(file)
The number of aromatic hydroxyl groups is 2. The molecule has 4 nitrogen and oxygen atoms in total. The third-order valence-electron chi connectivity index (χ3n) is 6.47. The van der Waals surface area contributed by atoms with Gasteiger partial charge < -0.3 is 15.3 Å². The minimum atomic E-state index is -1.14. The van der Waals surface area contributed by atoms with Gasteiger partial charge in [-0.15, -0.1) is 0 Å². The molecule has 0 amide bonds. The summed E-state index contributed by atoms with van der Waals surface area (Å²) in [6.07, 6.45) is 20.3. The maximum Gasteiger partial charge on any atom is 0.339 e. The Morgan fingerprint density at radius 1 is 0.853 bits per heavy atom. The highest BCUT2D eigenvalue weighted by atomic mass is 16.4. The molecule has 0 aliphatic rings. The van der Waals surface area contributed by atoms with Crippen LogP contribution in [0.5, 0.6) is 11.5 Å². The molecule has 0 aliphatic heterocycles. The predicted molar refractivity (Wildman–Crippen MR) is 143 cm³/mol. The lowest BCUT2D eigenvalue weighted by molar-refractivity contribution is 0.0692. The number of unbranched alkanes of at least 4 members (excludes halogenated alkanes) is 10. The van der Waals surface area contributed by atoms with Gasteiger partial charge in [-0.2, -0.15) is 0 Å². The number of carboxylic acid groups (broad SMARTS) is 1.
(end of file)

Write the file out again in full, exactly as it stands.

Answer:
The number of aromatic hydroxyl groups is 2. The molecule has 4 nitrogen and oxygen atoms in total. The third-order valence-electron chi connectivity index (χ3n) is 6.47. The van der Waals surface area contributed by atoms with Gasteiger partial charge < -0.3 is 15.3 Å². The minimum atomic E-state index is -1.14. The van der Waals surface area contributed by atoms with Gasteiger partial charge in [-0.15, -0.1) is 0 Å². The molecule has 0 amide bonds. The summed E-state index contributed by atoms with van der Waals surface area (Å²) in [6.07, 6.45) is 20.3. The maximum Gasteiger partial charge on any atom is 0.339 e. The Morgan fingerprint density at radius 1 is 0.853 bits per heavy atom. The highest BCUT2D eigenvalue weighted by atomic mass is 16.4. The molecule has 0 aliphatic rings. The van der Waals surface area contributed by atoms with Crippen LogP contribution in [0.5, 0.6) is 11.5 Å². The molecule has 0 aliphatic heterocycles. The predicted molar refractivity (Wildman–Crippen MR) is 143 cm³/mol. The lowest BCUT2D eigenvalue weighted by molar-refractivity contribution is 0.0692. The number of unbranched alkanes of at least 4 members (excludes halogenated alkanes) is 10. The van der Waals surface area contributed by atoms with Gasteiger partial charge in [-0.2, -0.15) is 0 Å². The number of carboxylic acid groups (broad SMARTS) is 1.